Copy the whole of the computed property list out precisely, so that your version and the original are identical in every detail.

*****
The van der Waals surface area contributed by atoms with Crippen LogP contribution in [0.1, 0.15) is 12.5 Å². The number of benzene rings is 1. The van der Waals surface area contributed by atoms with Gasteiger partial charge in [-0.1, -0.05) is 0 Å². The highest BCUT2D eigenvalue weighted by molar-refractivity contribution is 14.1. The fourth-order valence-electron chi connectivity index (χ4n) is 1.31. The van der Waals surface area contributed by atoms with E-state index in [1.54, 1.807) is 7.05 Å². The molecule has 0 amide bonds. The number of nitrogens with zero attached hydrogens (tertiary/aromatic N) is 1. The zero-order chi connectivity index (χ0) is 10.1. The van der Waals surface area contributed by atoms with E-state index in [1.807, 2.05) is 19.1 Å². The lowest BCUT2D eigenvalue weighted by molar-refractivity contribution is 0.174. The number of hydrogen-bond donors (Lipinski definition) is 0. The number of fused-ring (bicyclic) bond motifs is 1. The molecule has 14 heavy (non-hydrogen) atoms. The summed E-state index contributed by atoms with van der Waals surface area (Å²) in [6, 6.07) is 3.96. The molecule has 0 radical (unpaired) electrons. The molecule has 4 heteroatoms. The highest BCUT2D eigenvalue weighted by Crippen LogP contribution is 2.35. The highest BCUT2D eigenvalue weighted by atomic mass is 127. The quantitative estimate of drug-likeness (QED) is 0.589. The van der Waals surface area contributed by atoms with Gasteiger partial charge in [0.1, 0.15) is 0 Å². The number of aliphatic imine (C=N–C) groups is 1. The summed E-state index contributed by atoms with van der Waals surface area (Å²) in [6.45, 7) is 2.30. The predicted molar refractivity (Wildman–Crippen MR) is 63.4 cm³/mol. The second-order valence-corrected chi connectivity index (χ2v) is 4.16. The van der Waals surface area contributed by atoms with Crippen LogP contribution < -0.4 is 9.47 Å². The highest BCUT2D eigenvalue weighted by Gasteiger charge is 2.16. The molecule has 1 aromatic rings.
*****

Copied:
The van der Waals surface area contributed by atoms with Crippen LogP contribution in [0.1, 0.15) is 12.5 Å². The number of benzene rings is 1. The van der Waals surface area contributed by atoms with Gasteiger partial charge in [-0.1, -0.05) is 0 Å². The highest BCUT2D eigenvalue weighted by molar-refractivity contribution is 14.1. The fourth-order valence-electron chi connectivity index (χ4n) is 1.31. The van der Waals surface area contributed by atoms with E-state index in [1.54, 1.807) is 7.05 Å². The molecule has 0 amide bonds. The number of nitrogens with zero attached hydrogens (tertiary/aromatic N) is 1. The zero-order chi connectivity index (χ0) is 10.1. The van der Waals surface area contributed by atoms with E-state index in [1.807, 2.05) is 19.1 Å². The lowest BCUT2D eigenvalue weighted by molar-refractivity contribution is 0.174. The number of hydrogen-bond donors (Lipinski definition) is 0. The number of fused-ring (bicyclic) bond motifs is 1. The molecule has 14 heavy (non-hydrogen) atoms. The summed E-state index contributed by atoms with van der Waals surface area (Å²) in [6, 6.07) is 3.96. The molecule has 0 radical (unpaired) electrons. The molecule has 4 heteroatoms. The highest BCUT2D eigenvalue weighted by Crippen LogP contribution is 2.35. The highest BCUT2D eigenvalue weighted by atomic mass is 127. The quantitative estimate of drug-likeness (QED) is 0.589. The van der Waals surface area contributed by atoms with Gasteiger partial charge in [0.1, 0.15) is 0 Å². The number of aliphatic imine (C=N–C) groups is 1. The summed E-state index contributed by atoms with van der Waals surface area (Å²) in [6.45, 7) is 2.30. The predicted molar refractivity (Wildman–Crippen MR) is 63.4 cm³/mol. The second-order valence-corrected chi connectivity index (χ2v) is 4.16. The van der Waals surface area contributed by atoms with Crippen LogP contribution < -0.4 is 9.47 Å². The highest BCUT2D eigenvalue weighted by Gasteiger charge is 2.16. The molecule has 1 aromatic rings.